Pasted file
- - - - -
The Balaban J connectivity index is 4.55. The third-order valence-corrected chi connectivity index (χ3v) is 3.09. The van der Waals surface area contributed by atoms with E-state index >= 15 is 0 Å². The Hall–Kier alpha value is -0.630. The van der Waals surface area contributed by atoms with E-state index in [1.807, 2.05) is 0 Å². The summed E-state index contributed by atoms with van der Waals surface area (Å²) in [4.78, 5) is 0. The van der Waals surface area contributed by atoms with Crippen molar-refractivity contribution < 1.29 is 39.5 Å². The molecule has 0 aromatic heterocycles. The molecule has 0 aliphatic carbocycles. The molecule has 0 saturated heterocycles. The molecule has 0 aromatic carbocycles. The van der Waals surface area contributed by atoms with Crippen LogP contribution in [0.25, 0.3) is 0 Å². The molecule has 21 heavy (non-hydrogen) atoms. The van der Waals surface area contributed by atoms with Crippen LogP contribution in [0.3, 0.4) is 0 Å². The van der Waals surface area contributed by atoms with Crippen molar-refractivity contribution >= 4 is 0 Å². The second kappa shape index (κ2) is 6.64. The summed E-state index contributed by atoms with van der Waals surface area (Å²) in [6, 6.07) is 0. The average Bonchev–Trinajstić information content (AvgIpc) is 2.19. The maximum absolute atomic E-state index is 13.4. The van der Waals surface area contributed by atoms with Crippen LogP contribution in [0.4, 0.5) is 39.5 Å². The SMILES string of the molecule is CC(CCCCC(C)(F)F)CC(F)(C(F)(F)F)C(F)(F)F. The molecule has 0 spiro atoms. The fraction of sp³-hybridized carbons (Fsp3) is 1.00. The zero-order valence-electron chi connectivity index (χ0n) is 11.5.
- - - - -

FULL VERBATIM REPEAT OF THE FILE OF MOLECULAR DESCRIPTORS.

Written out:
The Balaban J connectivity index is 4.55. The third-order valence-corrected chi connectivity index (χ3v) is 3.09. The van der Waals surface area contributed by atoms with E-state index >= 15 is 0 Å². The Hall–Kier alpha value is -0.630. The van der Waals surface area contributed by atoms with E-state index in [1.807, 2.05) is 0 Å². The summed E-state index contributed by atoms with van der Waals surface area (Å²) in [4.78, 5) is 0. The van der Waals surface area contributed by atoms with Crippen molar-refractivity contribution < 1.29 is 39.5 Å². The molecule has 0 aromatic heterocycles. The molecule has 0 aliphatic carbocycles. The molecule has 0 saturated heterocycles. The molecule has 0 aromatic carbocycles. The van der Waals surface area contributed by atoms with Crippen LogP contribution in [0.25, 0.3) is 0 Å². The molecule has 21 heavy (non-hydrogen) atoms. The van der Waals surface area contributed by atoms with Crippen LogP contribution in [0.3, 0.4) is 0 Å². The van der Waals surface area contributed by atoms with Crippen molar-refractivity contribution >= 4 is 0 Å². The second kappa shape index (κ2) is 6.64. The summed E-state index contributed by atoms with van der Waals surface area (Å²) in [6, 6.07) is 0. The average Bonchev–Trinajstić information content (AvgIpc) is 2.19. The maximum absolute atomic E-state index is 13.4. The van der Waals surface area contributed by atoms with Crippen LogP contribution in [0.4, 0.5) is 39.5 Å². The SMILES string of the molecule is CC(CCCCC(C)(F)F)CC(F)(C(F)(F)F)C(F)(F)F. The molecule has 0 spiro atoms. The fraction of sp³-hybridized carbons (Fsp3) is 1.00. The zero-order valence-electron chi connectivity index (χ0n) is 11.5.